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P.S. Wingfield Castle

Details about P.s. Wingfield Castle

In its 89-year existence the West Hartlepool shipyard of William Gray & Company launched more than a thousand ships – incredibly, just two of the ships were paddle steamers, and even more remarkably, today, in 2018, both ships are still afloat.

One, the Tattershall Castle, is now a floating restaurant moored on the River Thames; the other, the Wingfield Castle, has come home and now lies alongside the very slipway she was launched from back on September the 24th, 1934.

The two sisters were built for the London & North Eastern Railway primarily to operate as passenger ferries on the River Humber between Hull and New Holland, but also running local excursion trips.

They were very reliable and popular vessels, regularly crossing the Humber for forty years, before the construction of the Humber Bridge made both ships redundant.

For the next 12 years she was the centre of various ownership wrangles and a succession of failed conversion attempts, which left her in a very dilapidated condition. In 1986, Hartlepool Borough Council rescued her from certain destruction and brought her back to the port to be restored.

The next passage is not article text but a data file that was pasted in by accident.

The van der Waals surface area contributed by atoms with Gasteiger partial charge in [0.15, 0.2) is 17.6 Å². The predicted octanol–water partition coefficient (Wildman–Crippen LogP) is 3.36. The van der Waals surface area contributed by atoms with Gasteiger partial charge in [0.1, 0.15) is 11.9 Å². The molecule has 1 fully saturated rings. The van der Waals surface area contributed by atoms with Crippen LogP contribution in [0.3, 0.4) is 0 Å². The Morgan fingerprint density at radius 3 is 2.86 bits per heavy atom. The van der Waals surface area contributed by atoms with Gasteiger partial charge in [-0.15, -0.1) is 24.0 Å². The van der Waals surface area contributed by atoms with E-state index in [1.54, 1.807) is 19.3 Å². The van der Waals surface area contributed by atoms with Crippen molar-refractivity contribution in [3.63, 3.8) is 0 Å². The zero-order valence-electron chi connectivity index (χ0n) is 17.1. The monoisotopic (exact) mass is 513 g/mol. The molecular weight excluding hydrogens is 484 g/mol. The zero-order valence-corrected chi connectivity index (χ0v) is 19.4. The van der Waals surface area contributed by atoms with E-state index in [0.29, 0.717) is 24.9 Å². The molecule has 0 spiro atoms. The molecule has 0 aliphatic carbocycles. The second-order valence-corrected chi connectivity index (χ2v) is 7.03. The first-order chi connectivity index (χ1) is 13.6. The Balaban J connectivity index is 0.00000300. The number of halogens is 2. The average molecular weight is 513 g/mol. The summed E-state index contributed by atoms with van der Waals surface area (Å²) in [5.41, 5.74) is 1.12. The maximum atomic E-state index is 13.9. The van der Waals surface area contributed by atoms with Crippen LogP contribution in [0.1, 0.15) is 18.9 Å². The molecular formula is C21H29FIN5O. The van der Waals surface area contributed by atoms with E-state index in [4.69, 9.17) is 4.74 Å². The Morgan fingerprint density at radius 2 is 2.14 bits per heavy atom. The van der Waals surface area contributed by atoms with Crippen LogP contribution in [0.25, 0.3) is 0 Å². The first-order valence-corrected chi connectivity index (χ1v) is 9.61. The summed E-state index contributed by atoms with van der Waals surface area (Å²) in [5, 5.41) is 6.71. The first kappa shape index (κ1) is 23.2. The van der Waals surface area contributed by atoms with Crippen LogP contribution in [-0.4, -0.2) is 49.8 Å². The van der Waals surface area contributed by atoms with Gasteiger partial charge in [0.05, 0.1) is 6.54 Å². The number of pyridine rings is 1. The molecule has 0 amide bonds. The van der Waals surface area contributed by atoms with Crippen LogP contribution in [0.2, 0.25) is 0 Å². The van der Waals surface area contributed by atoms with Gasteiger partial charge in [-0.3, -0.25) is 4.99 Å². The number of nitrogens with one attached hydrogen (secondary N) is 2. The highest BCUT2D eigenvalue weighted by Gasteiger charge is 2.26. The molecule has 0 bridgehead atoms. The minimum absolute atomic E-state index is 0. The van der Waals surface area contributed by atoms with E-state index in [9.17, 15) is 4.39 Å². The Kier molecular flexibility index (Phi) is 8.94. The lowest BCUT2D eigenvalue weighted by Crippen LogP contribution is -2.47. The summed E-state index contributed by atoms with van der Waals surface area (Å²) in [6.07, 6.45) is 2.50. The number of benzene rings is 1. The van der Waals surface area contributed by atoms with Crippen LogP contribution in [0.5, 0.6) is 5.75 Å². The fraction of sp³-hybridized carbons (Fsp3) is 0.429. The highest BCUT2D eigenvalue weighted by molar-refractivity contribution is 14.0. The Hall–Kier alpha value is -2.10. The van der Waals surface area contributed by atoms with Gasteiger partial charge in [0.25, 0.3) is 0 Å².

Today, she forms the Museum of Hartlepool’s largest and most impressive exhibit, featuring a café and a range of educational facilities.

However, like all ships she requires constant maintenance and repair. In 2009 it was discovered that a number of her hull plates needed to be replaced and she temporarily swopped places with another restored vessel, HMS Tincomalee, in the adjacent drydock berth.

The opportunity was also taken to refurbish the First and Third Class Saloons, and convert them into educational suites for use by local and visiting school groups.


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